Weekly Wool Market Commentary

Written by: Moses & Son

Wool Report by Moses & Son

Week S34: The AWEX EMI closed on 1364c, down 10c at auction sales in Australia this week. After an estimation of 57,000 bales were projected at the end of last week, just 53,060 bales went under the hammer this week with an 87% clearance rate.

The pass in rate climbed as the sale series progressed with Tuesdays pass in rate at 7.6%, Wednesdays climbed to 14.7% and 18.8% on Thursday. In an extraordinary stand taken by the sellers in the first hour of the auction in Melbourne on Thursday, the pass-in rate climbed to 40% of the fleece offering.

This sharp reduction in the clearance rate sparked an increase in competition from exporters desperate to fill their orders by the end of the day/week from the quickly diminishing offering.

Melbourne fleece pass-in rate dropped to just over 28% in the closing hours of the market. The foreign exchange rate fell ½% and favoured the sellers this week which saw the EMI in US terms fall by 14usc to 932usc.

Merino Fleece had moments of hope throughout the week however the lots had to meet the tight specifications and favour was also given to the best prepared lots.

Lots bearing low strength, high mid break and over length combinations were noticeably cheaper this week as exporters pushed the fleece lots with low CVH numbers.

A combination of the large Chinese processors edged out the local traders buying for Chinese, Indian and European clients with the Chinese indents operators competing, and with 48% of the fleece offering going to the top 4 buyers. There was a noticeable fall in the weekly premium for lots in Non Mulesed Certified Integrity Schemes, which could be put down to the selection rather than the competition.

Merino Skirtings opened form on the low VM lots with a slight weakening in the lots bearing VM greater than 5%. Following in the footsteps of the fleece sector the growing percentage of lots bearing colour and cotted wool were also discounted. The locally based trading exporters dominated this sector.

Crossbreds seem to have found some sort of price basis as the Chinese and the European processors did battle on the best prepared and stylish lots. This sector has experienced solid support for the past 4 sales, and whilst the weekly increases in the XB MPG’s are minimal, it seems this sector has found a solid basis for the moment.

The prices for crossbred combing weaner’s 22.5-24μ remained depressed compared to a month ago.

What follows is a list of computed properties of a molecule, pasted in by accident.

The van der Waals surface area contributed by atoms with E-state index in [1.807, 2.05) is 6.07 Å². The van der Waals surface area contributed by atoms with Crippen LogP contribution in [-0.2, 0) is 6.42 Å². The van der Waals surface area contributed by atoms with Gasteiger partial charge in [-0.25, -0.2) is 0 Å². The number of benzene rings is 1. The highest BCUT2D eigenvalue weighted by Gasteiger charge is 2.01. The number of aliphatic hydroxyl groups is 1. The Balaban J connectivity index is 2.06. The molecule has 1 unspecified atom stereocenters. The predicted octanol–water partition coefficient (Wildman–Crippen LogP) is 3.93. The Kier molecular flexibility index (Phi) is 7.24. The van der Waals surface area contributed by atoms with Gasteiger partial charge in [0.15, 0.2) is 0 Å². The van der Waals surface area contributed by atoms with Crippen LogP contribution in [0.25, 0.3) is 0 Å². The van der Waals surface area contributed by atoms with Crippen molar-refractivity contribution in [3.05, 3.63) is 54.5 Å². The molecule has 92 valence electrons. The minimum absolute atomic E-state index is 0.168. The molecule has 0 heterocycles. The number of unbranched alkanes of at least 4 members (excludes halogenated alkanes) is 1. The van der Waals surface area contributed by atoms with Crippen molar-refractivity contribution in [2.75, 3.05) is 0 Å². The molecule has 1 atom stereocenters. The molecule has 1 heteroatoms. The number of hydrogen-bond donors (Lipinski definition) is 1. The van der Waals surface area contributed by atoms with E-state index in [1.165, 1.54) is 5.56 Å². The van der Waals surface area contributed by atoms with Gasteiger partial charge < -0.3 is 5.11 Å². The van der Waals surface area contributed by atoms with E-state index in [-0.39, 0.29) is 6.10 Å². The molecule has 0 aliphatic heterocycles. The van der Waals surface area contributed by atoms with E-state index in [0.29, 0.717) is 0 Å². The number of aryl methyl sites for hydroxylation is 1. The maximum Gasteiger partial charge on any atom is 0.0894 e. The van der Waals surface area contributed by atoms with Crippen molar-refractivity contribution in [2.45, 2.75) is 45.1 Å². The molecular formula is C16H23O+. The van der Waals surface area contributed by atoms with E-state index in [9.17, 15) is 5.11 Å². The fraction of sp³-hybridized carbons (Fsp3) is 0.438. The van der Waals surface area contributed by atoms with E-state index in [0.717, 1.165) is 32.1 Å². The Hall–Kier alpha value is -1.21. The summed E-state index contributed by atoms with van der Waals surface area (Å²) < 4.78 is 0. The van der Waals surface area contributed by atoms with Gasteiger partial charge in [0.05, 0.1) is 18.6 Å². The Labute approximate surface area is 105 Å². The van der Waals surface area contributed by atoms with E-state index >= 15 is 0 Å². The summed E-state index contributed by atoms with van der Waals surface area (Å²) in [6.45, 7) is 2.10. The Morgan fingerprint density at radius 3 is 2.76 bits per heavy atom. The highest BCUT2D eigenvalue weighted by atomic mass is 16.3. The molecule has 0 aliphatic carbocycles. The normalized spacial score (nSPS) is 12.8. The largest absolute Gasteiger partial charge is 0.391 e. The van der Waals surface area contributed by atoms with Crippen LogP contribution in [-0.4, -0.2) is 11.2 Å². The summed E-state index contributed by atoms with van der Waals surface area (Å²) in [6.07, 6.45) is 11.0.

Merino Cardings posted mixed results for the week, with the northern MC adding 2c closing on 928c. Conversely the southern MC fell 6c to 916c and the western MC gave back 11c to close on 912c. Crossbred Oddments remain at extremely woeful prices with little or no interest on the lower style lots containing kemp fibre.

The RBA pushed the cash rate up 2.5 basis points to 3.35% jumping from 3.1% in December 2022. The market is still showing signs of the Chinese apprehension to purchase in weeks that have large quantities. Adding insult to injury, the news of the Melbourne dumps once again reaching capacity may also have a short term impact on the ability to purchase and ship wool in a timely manner. The bottleneck at the Melbourne dumps may also impact on the exporter’s ability to cycle their finance facilities efficiently.

Next week’s offering has risen from an early estimate of 49,000 bales last Thursday to an estimate of 53,200 bales published today. At this point the early market intelligence looks like a slightly weaker market for the next few weeks with a positive sentiment in the medium term.

Vale Luke Fitzgerald

Friday 24th I will be bidding farewell to one of my extended wool family members, as I attend the funeral of Luke Fitzgerald 56 y. I first met Luke when we became Woolbrokers in the early 90’s when he was working for the French Wool Export company, VanLaine. Before that he spent a number of years working at Starlotters in Yennora. In Luke’s short sojourn as an exporter he created a strong network of friends, who many will bid him farewell this Friday. Luke managed our YWB Sydney Showfloor facility for a number of years before taking up a position with Don MacDonald in Dubbo as a wool advisor, wool valuer and auctioneer. Luke was diagnosed with an inoperable condition in Mid-January and passed away on Monday the 13th February, sending a shockwave of sadness throughout the wool industry. We send out love and sympathy to his wife Christine, and children Nicola and William.

Market Report S34.22-3

Bluechip Livestock - Target

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